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However, n2Grate's Halligan said he sees a silver lining to the situation in that if his company can remain viable in a difficult marketplace, it can pick up some incredible talent as other companies fold.
"There's going to be many commercial/contract layoffs of those whose primary business is government. We know they're coming. There's some challenging times ahead," Halligan said. "We're optimistic, we need to adjust and look for the best talent to come join us. I would prefer it to be growth everywhere across the board, but we need to be aware of market conditions, and now we have an opportunity to grow and pick up good talent."
Halligan said his company has been working in overdrive to keep up during the shutdown, with one employee clocking 86 hours last week, 46 above what is allowed on the government contract. He said his company has no choice but to accelerate what they are doing.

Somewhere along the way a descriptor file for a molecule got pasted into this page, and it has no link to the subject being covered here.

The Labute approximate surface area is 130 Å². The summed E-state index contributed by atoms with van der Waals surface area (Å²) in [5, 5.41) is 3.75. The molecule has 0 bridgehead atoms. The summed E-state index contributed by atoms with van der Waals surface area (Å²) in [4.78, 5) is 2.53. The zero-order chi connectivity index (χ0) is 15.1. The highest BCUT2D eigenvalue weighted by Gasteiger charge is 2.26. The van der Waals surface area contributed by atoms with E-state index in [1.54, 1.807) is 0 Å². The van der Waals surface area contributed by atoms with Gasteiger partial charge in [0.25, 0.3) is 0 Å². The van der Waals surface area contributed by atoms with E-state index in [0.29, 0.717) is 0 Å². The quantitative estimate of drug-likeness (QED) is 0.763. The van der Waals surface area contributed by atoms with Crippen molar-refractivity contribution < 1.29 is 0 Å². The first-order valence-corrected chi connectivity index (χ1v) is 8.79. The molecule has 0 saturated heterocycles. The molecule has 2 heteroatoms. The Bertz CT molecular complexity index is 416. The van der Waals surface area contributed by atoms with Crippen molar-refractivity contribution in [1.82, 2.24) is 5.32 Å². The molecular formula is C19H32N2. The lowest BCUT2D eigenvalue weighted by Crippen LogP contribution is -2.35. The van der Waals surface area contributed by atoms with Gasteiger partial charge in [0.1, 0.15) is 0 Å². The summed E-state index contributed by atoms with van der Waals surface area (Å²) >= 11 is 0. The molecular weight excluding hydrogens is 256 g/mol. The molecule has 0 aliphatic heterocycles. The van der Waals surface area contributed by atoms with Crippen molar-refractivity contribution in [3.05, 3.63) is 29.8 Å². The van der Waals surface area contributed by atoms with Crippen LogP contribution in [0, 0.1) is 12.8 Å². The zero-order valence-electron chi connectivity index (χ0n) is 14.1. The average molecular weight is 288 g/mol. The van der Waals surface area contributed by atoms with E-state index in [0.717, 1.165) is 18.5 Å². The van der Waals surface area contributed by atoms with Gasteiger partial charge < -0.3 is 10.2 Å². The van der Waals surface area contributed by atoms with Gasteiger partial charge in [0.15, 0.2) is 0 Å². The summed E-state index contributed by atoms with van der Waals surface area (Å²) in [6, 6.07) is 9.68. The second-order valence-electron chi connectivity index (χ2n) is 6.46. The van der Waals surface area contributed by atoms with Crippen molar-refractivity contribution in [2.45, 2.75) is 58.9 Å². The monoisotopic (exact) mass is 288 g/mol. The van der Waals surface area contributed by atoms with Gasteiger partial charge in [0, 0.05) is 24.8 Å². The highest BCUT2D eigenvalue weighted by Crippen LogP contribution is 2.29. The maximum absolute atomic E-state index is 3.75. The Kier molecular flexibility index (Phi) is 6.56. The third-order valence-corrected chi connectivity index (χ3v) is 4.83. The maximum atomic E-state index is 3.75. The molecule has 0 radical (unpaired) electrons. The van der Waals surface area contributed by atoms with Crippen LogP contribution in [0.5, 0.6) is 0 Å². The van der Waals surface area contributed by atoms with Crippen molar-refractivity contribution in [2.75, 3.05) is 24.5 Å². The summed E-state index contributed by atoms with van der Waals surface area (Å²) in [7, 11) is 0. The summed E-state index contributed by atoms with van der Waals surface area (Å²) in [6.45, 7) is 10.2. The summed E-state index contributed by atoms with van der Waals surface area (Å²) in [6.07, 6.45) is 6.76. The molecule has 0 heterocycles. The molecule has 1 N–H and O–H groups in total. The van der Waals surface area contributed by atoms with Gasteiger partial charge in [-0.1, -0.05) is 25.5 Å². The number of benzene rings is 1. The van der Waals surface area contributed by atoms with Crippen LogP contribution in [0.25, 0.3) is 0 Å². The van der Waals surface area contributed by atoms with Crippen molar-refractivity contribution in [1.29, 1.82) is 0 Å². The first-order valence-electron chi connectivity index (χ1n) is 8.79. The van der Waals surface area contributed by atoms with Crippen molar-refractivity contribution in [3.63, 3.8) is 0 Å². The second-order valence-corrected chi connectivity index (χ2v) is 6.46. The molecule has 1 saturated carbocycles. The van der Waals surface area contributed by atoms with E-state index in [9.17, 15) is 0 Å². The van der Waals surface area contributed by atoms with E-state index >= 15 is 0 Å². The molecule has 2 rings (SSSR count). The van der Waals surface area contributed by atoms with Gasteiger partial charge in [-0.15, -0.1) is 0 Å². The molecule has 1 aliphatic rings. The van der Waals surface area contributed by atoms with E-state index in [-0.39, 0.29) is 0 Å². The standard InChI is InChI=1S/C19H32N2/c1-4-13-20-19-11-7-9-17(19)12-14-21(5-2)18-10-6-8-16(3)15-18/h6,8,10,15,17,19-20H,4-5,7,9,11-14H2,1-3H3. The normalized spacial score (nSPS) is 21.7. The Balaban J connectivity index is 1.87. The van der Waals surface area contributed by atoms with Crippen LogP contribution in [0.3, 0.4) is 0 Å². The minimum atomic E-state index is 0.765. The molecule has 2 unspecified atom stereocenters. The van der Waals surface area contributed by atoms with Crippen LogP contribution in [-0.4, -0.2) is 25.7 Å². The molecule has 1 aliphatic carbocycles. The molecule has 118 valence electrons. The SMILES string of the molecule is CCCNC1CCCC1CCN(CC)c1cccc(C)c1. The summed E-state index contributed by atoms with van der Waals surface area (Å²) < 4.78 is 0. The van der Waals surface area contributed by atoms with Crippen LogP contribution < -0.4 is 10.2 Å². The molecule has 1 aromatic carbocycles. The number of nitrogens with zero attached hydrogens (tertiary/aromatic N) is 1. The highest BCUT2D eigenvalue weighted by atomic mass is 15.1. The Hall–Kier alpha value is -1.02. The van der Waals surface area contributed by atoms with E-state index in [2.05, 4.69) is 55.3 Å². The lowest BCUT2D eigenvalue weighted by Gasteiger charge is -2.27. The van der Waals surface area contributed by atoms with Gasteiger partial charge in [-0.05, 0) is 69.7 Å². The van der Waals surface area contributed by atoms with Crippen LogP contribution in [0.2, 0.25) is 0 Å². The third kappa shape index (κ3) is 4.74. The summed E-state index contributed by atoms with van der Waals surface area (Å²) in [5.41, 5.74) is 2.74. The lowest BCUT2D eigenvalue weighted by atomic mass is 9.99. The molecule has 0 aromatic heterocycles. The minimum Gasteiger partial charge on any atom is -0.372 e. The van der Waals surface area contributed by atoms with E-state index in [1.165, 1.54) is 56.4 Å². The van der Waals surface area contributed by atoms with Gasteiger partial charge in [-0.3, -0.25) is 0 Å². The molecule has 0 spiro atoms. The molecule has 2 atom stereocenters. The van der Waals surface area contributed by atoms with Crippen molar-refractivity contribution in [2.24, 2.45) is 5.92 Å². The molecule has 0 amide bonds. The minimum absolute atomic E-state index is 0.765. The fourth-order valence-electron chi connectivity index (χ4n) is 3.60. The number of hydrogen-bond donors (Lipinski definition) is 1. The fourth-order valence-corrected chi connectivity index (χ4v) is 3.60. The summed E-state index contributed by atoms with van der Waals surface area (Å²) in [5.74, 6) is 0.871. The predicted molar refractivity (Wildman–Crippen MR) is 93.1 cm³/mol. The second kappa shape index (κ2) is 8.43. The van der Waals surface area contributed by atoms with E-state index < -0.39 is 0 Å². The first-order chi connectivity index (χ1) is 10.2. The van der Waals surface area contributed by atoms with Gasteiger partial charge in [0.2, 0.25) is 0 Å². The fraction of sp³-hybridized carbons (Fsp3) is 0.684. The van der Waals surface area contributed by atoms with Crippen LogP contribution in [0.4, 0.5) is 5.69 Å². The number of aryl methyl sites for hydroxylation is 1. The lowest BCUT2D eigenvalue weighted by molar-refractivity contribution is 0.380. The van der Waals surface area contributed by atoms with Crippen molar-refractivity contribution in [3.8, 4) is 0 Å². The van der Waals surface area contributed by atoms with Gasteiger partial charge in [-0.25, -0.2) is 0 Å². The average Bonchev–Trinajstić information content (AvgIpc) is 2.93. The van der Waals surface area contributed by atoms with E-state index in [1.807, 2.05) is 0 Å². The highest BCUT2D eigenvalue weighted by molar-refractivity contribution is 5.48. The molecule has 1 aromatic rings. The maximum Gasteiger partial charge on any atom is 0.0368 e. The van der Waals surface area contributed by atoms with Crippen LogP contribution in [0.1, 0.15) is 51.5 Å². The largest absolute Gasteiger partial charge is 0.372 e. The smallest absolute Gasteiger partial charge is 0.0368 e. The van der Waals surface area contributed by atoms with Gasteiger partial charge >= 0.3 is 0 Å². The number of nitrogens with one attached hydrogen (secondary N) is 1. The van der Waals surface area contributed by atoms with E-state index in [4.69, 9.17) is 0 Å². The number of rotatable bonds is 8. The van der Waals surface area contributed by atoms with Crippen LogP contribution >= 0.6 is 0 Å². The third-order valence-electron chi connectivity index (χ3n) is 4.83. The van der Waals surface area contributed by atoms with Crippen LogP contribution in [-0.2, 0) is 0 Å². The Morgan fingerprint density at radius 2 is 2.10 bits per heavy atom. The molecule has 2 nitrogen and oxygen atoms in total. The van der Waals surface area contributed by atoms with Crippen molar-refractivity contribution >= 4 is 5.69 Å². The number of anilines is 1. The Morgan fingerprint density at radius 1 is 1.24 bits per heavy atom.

Other companies aren't so lucky, as their contracts were shut down along with the government. V3Gate does 95 percent of its business on government contracts, and Department of Homeland Security Account Manager Bree Poland, who manages V3Gate's DHS business and has had her contract frozen, said that means 95 percent of V3Gate's business is now put on hold. Meetings have been cancelled, and Poland said she is just waiting for a phone call or an email that says she can get back to work.
Poland said it is tricky to shift the government-dedicated company more toward healthcare or education services because the relationships don't already exist there. She said her company, in the meantime, is just hoping this whole situation gets resolved quickly and everyone can get back to work.
"We're hoping that this gets resolved soon and there won't be an issue," Poland said. "I thought that people would come together and find something and I still hope that it won't be longer than this week."